It appears that municipal mayor Georges Marsan and his team are prepared to prolong their stay in office. His campaign will hinge on the continuation of what has already been put into motion. Public works, infrastructure & transportation, and managing the municipalities ongoing construction sites. Marsan is currently the sole declared candidate for the March 17, 2019 election.
Marsan, who is also president of the Order of Pharmacists of Monaco, considers himself to have a “positive record” in his last 15 years as mayor. His campaign will certainly revolve around the work he has begun in his previous terms but remains to be completed. “Many projects have fallen behind and are still ongoing. The energy transition and the launch of the smart city are beginning to ramp up. We are investing heavily in the environment. Our major challenge is to achieve a 50% reduction in the CO2 impact by 2030. This is the first time that there are so many projects underway and on the docket, which is what most motivates me to continue.”
Although the responsibilities of Monaco’s municipality are less broad than those of French municipalities, it nevertheless handles important subjects that affect public life. Nurseries, public events, grants, management of sporting venues as well as public gardens, markets and cemeteries, cultural programming of the Léo Ferré venue, and the future media library, which is to be completed by 2022… In terms of security and government, the office also manages the municipal police and election organization.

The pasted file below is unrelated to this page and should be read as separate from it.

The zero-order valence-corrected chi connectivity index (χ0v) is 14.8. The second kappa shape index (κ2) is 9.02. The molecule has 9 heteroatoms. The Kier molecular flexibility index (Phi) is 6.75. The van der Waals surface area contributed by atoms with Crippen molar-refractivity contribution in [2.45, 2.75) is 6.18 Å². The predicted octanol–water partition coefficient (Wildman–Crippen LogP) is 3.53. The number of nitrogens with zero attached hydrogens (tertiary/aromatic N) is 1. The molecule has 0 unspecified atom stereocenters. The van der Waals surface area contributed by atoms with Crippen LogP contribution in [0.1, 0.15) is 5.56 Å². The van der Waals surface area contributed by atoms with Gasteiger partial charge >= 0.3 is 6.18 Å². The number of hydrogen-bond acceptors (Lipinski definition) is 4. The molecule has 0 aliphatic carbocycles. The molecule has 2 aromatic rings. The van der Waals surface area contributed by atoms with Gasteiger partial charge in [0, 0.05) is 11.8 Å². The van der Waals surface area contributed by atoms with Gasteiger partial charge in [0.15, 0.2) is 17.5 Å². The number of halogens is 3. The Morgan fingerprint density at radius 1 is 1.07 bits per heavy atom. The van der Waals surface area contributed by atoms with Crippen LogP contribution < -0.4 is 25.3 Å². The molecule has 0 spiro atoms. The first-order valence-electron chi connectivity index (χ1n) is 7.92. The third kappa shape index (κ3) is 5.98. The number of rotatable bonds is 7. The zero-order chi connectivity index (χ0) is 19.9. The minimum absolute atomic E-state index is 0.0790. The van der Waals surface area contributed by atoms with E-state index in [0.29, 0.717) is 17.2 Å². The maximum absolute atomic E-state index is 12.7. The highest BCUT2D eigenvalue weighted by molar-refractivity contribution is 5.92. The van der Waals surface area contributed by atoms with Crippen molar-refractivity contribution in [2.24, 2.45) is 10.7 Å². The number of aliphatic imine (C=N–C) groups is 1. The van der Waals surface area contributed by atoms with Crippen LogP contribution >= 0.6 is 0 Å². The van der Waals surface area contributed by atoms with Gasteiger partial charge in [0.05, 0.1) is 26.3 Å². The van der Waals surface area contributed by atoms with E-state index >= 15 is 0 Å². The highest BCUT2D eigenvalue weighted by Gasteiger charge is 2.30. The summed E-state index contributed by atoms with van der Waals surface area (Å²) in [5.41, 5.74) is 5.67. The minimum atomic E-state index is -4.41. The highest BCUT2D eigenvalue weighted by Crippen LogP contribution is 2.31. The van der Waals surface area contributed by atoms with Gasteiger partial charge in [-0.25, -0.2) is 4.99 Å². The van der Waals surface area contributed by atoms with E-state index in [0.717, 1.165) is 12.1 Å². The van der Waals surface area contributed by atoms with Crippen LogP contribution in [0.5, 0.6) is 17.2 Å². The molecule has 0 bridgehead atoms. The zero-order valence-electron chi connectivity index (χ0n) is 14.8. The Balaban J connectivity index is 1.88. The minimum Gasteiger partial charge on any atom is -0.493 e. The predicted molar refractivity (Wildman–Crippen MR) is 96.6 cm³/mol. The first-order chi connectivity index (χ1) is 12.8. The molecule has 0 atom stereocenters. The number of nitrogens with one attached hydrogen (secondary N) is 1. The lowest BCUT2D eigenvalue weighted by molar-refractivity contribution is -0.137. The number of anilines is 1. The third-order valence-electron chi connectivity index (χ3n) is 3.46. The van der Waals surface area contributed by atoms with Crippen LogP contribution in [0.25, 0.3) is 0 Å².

In Monaco the public function of the mayor, though certainly prestigious, is conceived primarily as a service, not as a position of power. Unlike in France, public officials do not make a career in politics in the Principality. This is perhaps one of the reasons why Georges Marsan is the only candidate to have declared for the position.
Dating back to the 13th century, the mayor’s office is one of the oldest institutions in the Principality. At the time, it was a kind of parliament composed of citizens who were elected and presided over by the Lord of Monaco. After various reforms, it took its current form in 2006: fifteen members elected by universal suffrage after two rounds of plurinominal list voting. Terms last 4 years The mayor, elected by the citizens, chairs the communal council. He is responsible for enacting its decisions.
Mr. Marsan noted that a key issue in the forthcoming election will be to mobilize voters: “I need it to establish our legitimacy. I will campaign even I have no adversaries. It is important for the Monegasques to get out and vote.”
As originally reported on the French segment of the Monaco Tribune.
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